Honouring cultural inspiration: ensuring cultural appreciation while avoiding cultural appropriation

Posted 9th May 2024

In the third of his series of design-related articles, BLINK founder and creative partner Clint Nagata explains his approach to navigating the sensitivities around cultural appropriation when working across a wide range of international settings.

Clint Nagata

Inspiration, information and guidance can come from the most unexpected of sources. While attempting to articulate and support BLINK’s thinking on how we successfully avoid cultural appropriation across our many international projects, a colleague suggested I read a thought piece written in 2004 by Nisi Shawl, an African-American author, editor and journalist best known for her science fiction writing.

In her essay, Appropriate Cultural Appropriation, Ms Shawl helps fellow authors navigate the pitfalls of imagining worlds based on real-world people, practices, places and periods to which they have no personal connection. So, how does this thinking relate to BLINK’s world of bringing luxury hospitality places to life across the globe? Let me explain…

Invaders, tourists or guests?

In the article, Ms Shawl refers to a conference she attended, during which a delegate suggested that characters who borrow from different cultures fall into one of three categories: invaders, tourists or guests. From which category these characters emerge depends on the quality, empathy and research skills of the writer. Ms Shawl elaborates…

“Invaders arrive without warning, take whatever they want for use in whatever way they see fit… They stay as long as they like, leave at their own convenience. Theirs is a position of entitlement without allegiance. Tourists are expected. They’re generally a nuisance, but at least they pay their way. They can be accommodated. Tourists may be ignorant, but they can be intelligent as well, and are therefore educable. Guests are invited. Their relationships with their hosts can become long-term commitments and are often reciprocal.”

The above descriptions certainly give more guidance on how not to behave, but they immediately chimed with me and reassured me of BLINK’s approach to date. Thankfully, we like to think we’ve always been guests – and good and thoughtful ones at that.

“I’ve witnessed my fair share of invaders and tourists.”

Being a guest is in the blood

Having been raised by a Hawaiian mother and a Japanese father, I was brought up to be mindful and appreciative of cultural differences. In addition, through growing up in the cultural melting pot of Hawaii before relocating to Bangkok and working on numerous high-end resorts and hotels, I’ve witnessed my fair share of invaders and tourists.

At BLINK, we always try to understand people and places together to create something reflective of the location. Subsequently, we cast the net wide in our research and then focus on a small number of ideas or motifs to inform our designs.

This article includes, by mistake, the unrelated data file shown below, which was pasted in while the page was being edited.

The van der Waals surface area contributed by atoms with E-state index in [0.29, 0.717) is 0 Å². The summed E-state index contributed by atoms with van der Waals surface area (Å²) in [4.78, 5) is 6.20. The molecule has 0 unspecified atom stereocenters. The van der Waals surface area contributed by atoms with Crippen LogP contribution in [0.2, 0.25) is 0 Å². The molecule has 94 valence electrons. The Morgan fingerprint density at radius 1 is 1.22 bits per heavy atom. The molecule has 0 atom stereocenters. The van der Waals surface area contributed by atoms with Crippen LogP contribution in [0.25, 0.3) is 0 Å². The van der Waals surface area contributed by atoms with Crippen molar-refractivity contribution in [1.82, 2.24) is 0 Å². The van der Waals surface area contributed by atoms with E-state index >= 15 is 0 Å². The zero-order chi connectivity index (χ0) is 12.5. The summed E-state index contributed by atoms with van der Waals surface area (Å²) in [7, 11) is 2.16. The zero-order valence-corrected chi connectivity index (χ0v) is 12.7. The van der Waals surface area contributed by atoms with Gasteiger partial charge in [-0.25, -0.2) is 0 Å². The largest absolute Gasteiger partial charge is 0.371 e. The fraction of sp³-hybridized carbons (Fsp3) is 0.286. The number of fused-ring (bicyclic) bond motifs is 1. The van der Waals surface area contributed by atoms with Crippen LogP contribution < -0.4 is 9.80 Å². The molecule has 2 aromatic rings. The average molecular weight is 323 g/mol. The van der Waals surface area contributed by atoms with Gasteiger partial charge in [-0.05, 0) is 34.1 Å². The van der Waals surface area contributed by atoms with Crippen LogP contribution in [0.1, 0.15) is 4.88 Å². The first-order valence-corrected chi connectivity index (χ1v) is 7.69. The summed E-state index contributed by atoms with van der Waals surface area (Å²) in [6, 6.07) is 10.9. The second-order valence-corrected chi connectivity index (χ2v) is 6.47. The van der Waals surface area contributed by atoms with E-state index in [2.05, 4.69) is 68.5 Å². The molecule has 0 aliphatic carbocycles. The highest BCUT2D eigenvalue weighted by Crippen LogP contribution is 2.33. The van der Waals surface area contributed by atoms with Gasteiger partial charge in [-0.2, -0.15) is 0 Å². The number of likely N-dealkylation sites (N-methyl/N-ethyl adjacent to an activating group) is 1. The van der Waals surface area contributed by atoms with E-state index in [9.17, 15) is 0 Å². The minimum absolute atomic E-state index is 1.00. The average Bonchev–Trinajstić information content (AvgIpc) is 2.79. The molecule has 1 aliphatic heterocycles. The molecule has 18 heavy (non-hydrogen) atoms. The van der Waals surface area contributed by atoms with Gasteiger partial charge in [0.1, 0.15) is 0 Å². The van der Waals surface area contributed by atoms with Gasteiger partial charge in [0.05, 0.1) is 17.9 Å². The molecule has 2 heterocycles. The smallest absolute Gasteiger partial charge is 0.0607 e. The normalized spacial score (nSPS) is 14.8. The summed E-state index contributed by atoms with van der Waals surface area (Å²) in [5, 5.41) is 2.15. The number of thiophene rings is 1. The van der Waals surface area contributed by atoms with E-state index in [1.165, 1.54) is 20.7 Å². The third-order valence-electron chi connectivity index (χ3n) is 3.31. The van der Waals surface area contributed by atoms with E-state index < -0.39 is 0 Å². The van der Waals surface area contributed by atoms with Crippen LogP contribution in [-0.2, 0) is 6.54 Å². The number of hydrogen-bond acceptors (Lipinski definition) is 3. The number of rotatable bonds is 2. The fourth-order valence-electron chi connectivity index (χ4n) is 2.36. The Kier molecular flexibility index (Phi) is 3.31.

“We always try to understand people and places together to create something reflective of the location.”

W Dubai Mina Seyahi

Take the W Hotel in Dubai for example, for which we recently completed a major interior design project. The Mina Seyahi port, in which the hotel is located, dates back to ancient times when the area was a thriving hub of the copper trade. Here, Al-Halqa storytellers would dazzle spellbound travellers with fables and tales passed down through millennia. This practice and the circular setting in which they were performed played heavily into our thinking. We also studied in detail the wind-filled sails of the Dhow boats that once gracefully jostled for position in the harbour to further inspire our approach.

Although nods to the past are integral to many of our projects, equal weighting should also be given to the future. This was indeed the case with the W Dubai – at its heart, a youthful brand – with whom we also worked to acknowledge and celebrate the fast-rising global status of the city. In short, any interpretation of the past we bring forward must sit appropriately within the present and for many years to come.

“When you’re in search of authenticity, who you bring on board to realise your vision is paramount.”

Being vocal about the local

But inspiration past and present is only the beginning. When you’re in search of authenticity, who you bring on board to realise your vision is paramount. Once a design route is agreed upon, we seek out local artisans, makers and suppliers whose skills, knowledge and networks are intrinsically weaved into our process. We also ensure these relationships are not simply short-term and transactional, especially when we take on new projects in the wider region.

Through our commitment to being a welcome guest in a new location, we hope the end users of our work – the hotel and resort guests – will consciously or subconsciously sense the authenticity and the fitting interpretation of place that has always been our ambition and aspiration to deliver.


9th May 2024




Thought Leadership


  • Blink design group
  • Clint Nagata
  • luxury hospitality